With all of the sniping back and forth about if or how schools will reopen this fall, the outlook for the coming school year is looking rather grim. Many school districts find themselves in a political pressure cooker, full of tensions about to bubble over as the resumption of school draws nearer. Educators remain caught in the tug of war between economists and epidemiologists. The result being that schools have resigned themselves to—absent a vaccine—various degrees of bad.
Indeed, the low spirits seem warranted, but what if—unbeknownst to the defeatism in our midst—schools are backing into something of a silver lining? Since time immemorial, the education establishment has sung the praises of smaller class sizes, despite the limited evidence. Teachers, the argument goes, would be able to provide more individualized attention and students would be able to learn faster and perform better. Because of the enormous costs involved, the class size debate has historically been fought at the margins—going from maximums of say 25 students in a class to no more than 21 students.
In the Covid era, such numbers are bush league. To keep students six feet apart, what schools have been talking about for months now are class sizes of twelve or fewer children. For New York City’s 1.1 million students, those that return could see class sizes fall from the typical thirty to no more than a dozen, and that’s including teachers and aides. It’s a move understandably born out of necessity, but rather than viewing social distancing purely as a thorny equation to be solved, what if schools also saw it as a serendipitous reason to drastically reduce class sizes?
At first glance, it might seem like a stretch. Given how bizarre and varied this coming school year will be, almost everything will have an asterisk next to it. It remains to be seen whether twelve or fewer students per class is even possible at scale as no state allots sufficient classroom size for six-foot-spacing in the average 21-student primary or 25-student middle school classroom. Moreover, the ratio of distance to in-person person learning could nullify any class size effect if students are in the building less than full-time because of rolling closures or staggered scheduling.
Even so, it’s not hard to imagine schools being able to sustain both smaller class sizes and being open five days a week for all students if upwards of forty to sixty percent of parents continue to elect homeschooling. And if more money is made available, enterprising leaders could also seize on this moment to employ college students and recent grads to lower class sizes even further vis-à-vis large scale tutoring programs. Either way, this will be class size reduction at a scale we haven’t previously seen—and likely won’t see again post-Covid—as once overcrowded classrooms become sparsely populated overnight. Without minimizing all of the challenges schools and teachers will face when the schoolhouse doors swing open once again, this seems like a unique opportunity to be taken advantage of if schools know what to do with it.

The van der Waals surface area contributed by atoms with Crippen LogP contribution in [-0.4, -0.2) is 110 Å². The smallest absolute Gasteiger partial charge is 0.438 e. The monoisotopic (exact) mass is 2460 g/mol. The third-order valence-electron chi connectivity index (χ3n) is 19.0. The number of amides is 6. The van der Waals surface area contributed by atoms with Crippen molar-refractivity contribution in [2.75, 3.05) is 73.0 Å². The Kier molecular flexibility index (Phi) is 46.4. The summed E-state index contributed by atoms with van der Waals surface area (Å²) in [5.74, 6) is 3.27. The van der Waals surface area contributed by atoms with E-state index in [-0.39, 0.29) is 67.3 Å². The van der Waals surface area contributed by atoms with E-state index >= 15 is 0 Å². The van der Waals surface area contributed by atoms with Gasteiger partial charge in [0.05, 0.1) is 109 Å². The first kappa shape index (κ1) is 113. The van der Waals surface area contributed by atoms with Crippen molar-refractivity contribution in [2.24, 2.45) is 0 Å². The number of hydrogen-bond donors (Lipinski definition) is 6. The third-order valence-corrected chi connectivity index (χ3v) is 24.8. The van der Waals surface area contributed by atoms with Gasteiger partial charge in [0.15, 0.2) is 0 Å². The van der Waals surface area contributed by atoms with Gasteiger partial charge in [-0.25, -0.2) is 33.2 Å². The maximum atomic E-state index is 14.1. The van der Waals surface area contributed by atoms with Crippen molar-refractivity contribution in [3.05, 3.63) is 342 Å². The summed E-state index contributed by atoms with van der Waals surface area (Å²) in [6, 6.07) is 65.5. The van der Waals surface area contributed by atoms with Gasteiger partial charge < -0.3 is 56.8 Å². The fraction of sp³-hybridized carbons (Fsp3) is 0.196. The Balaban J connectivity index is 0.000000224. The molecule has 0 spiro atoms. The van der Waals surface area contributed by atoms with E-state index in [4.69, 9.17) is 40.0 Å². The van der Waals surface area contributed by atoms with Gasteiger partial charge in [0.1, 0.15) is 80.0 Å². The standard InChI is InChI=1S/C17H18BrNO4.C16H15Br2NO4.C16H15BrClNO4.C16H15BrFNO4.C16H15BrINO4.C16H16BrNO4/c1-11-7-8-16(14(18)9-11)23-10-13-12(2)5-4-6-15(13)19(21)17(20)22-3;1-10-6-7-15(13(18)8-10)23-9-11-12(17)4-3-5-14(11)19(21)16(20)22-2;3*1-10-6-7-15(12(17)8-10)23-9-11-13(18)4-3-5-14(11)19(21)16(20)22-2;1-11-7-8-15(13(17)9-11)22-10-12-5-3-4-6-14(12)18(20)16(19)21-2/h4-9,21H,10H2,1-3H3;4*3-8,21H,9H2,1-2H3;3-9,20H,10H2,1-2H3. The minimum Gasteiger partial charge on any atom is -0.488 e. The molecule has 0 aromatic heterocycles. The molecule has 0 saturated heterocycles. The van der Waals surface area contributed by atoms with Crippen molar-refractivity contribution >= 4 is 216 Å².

The most obvious goal would be to seize this window to prove what’s possible when class sizes are exponentially lowered. It’s one thing for union apparatchiks to argue for more money and staff in a vacuum; it’s quite another to have one year’s worth of hard data to illustrate the difference. This would mean going ahead with state testing in 2021, something that the forces of resistance and repeal have already started to scramble. But if they can manage to get out of their own way, the upcoming experiment in class size reduction could be a win for students and status quo sympathizers alike.
Of course, loosening the restrictions on classroom density (e.g., reducing the six-foot requirement to three) or a mass resignation of upwards of twenty percent of teachers would make it difficult to keep classes so small, to say nothing of the improbability of face-to-face schooling in areas where the virus is spreading explosively. Yet most students will assuredly return to school in some fashion this fall, and even if it’s not full-time, the chances are good that most classrooms will be significantly de-densified.
The irony in all of this is that after years of lobbying to bring down class sizes, teachers unions are about to get their wish, albeit not under the circumstances anyone would have imagined or preferred. To be sure, lower class sizes probably won’t lead to meaningful academic gains if schools approach the teaching and learning of twelve students the same way they approach thirty. By the same token, student improvement at a time when few are expecting much from our schools would speak volumes on the need to keep classes small long after the fog of pandemic has lifted.